This article in yesterday’s Boston Globe opened with what seemed like an obvious point: “Scents are very much linked to memory,” says perfumer Christophe Laudamiel. “They are linked to remembering the past but also learning from experiences.”
Of course they are, I thought. The article went on to explain new efforts under way to include scents in historical depictions: for example, “Jorvik Viking Center in York, England, is famous for taking visitors right into the smells of Viking life as part of its re-created Viking village. Dale Air, an environmental scenting company, imbued the center’s exhibits with smells that would have been present at the time - right down to the odor of a fish market and a latrine.”
And then in this morning’s Globe was a book review of a memoir by a woman whose intended career path in the culinary arts became derailed when she lost her sense of smell in an accident, emphasizing again the importance of smell in our perceptions of the world.
While I might not rush to a historical site specifically for the sake of inhaling the odor of a fish market and a latrine, I always find discussions about scents interesting, because they matter so much to me, and I know it’s not unusual to feel this way. In just a few minutes’ time yesterday, I made this list of ten scents, odors and aromas that always carry the same very specific connection for me:
Gasoline: Boating and waterskiing on the Maine lakes of my childhood summers
Grease in a frying pan: The apartment building in which my husband lived during our college years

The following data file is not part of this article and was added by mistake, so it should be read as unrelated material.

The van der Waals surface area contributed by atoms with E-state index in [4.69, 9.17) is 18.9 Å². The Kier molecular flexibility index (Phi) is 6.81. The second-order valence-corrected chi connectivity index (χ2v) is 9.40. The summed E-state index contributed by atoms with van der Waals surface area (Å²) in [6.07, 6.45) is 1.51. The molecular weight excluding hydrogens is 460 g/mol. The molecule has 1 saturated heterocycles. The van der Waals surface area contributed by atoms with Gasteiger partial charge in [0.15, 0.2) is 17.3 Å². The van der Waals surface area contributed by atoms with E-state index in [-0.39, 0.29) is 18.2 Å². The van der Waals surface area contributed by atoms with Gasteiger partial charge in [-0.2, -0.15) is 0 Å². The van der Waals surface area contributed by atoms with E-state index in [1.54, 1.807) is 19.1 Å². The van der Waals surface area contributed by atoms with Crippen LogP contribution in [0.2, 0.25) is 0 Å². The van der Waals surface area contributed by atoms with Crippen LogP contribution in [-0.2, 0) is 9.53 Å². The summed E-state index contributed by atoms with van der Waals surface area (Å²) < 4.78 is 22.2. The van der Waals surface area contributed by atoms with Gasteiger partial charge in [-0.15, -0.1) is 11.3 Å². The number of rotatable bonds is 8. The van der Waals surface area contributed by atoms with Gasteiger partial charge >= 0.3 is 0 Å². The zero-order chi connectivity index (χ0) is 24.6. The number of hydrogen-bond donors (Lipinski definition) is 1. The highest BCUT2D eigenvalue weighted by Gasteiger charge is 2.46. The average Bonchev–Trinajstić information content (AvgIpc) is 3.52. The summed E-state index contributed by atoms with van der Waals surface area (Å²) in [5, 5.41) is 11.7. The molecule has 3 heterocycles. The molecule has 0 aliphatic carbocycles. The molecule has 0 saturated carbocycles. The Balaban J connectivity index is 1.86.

Moth balls: My paternal grandparents’ lakeside vacation house in Maine
Coconut oil: The trip to Aruba that Rick and I took in the mid-1990s
A certain kind of furniture polish: my maternal grandparents’ guest house in Colorado, but also my aunt and uncle’s house in New England, since they had the same kind of antique furniture and probably used the same polish
Lemon Pledge spray: Tuesday afternoons of my childhood, which was the day our housecleaner came to our house each week
Industrial strength cleaner: a particular hallway (the one on the lower level of the Performing Arts Center) at my high school
Wet indoor/outdoor carpeting: the tennis club my parents belonged to when I was growing up, where a favorite privilege was getting to drink a can of Coke while watching them play tennis
Creosote: a bed and breakfast in Edinburgh where I once spent several days (though I can’t remember why it smelled of creosote)
Pepperoni pizza: the basement of my freshman dorm in college (the exercise room, where I worked out every evening, was adjacent to the campus pub)
And there’s a crisp, chilly, earth-like scent that every year fills the air in Carlisle on October nights: this to me is the quintessential smell of home.
Aromatic memories make for good writing prompts. Any of the above would be a good place to begin an essay. And I’ll keep adding to my list.